Growing up in my immediate family, adoption was the most normal thing. After all, both of my parents were adopted and they were “normal” or were they ? Until recently, I didn’t know that being adopted could leave traumatic wounds at such a deep and pre-verbal level the person isn’t even conscious those feelings are there.
Now, my mom was a Georgia Tann baby and when she was a schoolgirl in the early 1950s, the scandal in Memphis broke into national news. Her adoptive mother admitted she had been adopted there but that she was not one of the stolen babies. Life went on and she got pregnant and married in time for me to be legitimate.
Fast-forward to the early 1990s and the Georgia Tann scandal hit national attention again with stories on 60 Minutes and Oprah among others. My mom learned that she had not been born in Memphis but had actually been born in Virginia. She could not reconcile the disparity of this in her own mind and learning about some of the most extreme atrocities perpetrated by Miss Tann, my mom knew at a very deep level that she never should have been adopted and that her adoption was somehow inappropriate – that last word was one she used when she tried to get her adoption file from the state of Tennessee but was rejected.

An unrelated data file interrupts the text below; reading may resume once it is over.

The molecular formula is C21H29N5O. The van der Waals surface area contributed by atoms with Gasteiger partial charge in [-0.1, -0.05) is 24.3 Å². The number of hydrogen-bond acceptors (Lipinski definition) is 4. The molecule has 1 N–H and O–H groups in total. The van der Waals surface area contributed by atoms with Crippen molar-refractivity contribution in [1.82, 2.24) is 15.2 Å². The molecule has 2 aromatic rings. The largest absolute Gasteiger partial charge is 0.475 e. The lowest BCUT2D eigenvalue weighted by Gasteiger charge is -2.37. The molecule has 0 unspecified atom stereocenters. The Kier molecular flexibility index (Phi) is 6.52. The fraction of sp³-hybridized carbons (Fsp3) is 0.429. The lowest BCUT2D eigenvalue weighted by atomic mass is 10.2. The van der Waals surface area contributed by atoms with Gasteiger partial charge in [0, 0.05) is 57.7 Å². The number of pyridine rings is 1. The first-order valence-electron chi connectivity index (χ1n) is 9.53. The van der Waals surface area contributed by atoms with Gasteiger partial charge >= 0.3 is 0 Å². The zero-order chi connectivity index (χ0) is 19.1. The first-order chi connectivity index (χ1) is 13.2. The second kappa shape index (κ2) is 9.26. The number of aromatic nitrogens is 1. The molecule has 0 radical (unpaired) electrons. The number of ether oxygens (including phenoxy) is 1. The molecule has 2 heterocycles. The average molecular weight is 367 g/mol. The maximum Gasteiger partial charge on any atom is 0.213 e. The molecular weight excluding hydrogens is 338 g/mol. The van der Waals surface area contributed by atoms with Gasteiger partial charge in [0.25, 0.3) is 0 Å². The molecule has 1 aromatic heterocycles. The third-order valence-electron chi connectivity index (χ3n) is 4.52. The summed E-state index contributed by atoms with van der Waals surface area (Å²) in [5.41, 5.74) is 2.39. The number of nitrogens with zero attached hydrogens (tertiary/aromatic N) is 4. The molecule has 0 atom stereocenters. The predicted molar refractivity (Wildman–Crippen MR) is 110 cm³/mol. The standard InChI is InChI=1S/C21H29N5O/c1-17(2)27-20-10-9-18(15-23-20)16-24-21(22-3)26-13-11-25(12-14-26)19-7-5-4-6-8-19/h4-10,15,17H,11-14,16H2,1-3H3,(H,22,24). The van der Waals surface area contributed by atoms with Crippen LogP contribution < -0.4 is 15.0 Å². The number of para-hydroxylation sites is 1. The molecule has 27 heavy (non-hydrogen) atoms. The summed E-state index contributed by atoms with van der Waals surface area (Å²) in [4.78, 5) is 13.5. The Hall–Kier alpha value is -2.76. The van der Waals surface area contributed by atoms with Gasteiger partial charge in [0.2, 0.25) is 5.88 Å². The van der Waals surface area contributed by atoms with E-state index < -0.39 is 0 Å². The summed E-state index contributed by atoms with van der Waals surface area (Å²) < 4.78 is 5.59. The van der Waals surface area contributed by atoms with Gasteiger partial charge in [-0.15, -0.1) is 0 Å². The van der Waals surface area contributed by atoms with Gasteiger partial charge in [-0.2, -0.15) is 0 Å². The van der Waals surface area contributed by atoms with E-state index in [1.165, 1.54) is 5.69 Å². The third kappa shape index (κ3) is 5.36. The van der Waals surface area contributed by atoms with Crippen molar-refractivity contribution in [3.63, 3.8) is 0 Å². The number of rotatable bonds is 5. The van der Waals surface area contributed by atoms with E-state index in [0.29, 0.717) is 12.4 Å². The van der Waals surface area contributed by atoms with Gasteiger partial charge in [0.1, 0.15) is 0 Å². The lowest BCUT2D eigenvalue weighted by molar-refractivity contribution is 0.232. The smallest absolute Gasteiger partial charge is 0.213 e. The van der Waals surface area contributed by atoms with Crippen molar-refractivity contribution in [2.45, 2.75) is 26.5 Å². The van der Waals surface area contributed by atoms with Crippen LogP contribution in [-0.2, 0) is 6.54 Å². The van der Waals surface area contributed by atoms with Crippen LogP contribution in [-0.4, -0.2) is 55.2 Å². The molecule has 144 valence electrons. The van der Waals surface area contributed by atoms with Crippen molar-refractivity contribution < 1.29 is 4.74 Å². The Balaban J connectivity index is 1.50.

What is normal, anyway ? Normal is what you know. We knew adoption was real and we knew that our parents were being raised by people who did not give them birth. We knew that ALL of the relatives we knew as such, were not related to us. It is a bit odd to re-think that now but at the time it was what we knew as a reality.
“What makes us normal is knowing that we’re not normal.”
~ Haruki Murakami
Now, I do know that my parents being adopted was not a normal situation. And I even know that I have been a victim of adoption fog. Even as I was discovering who the people were that actually gave birth to my two parents.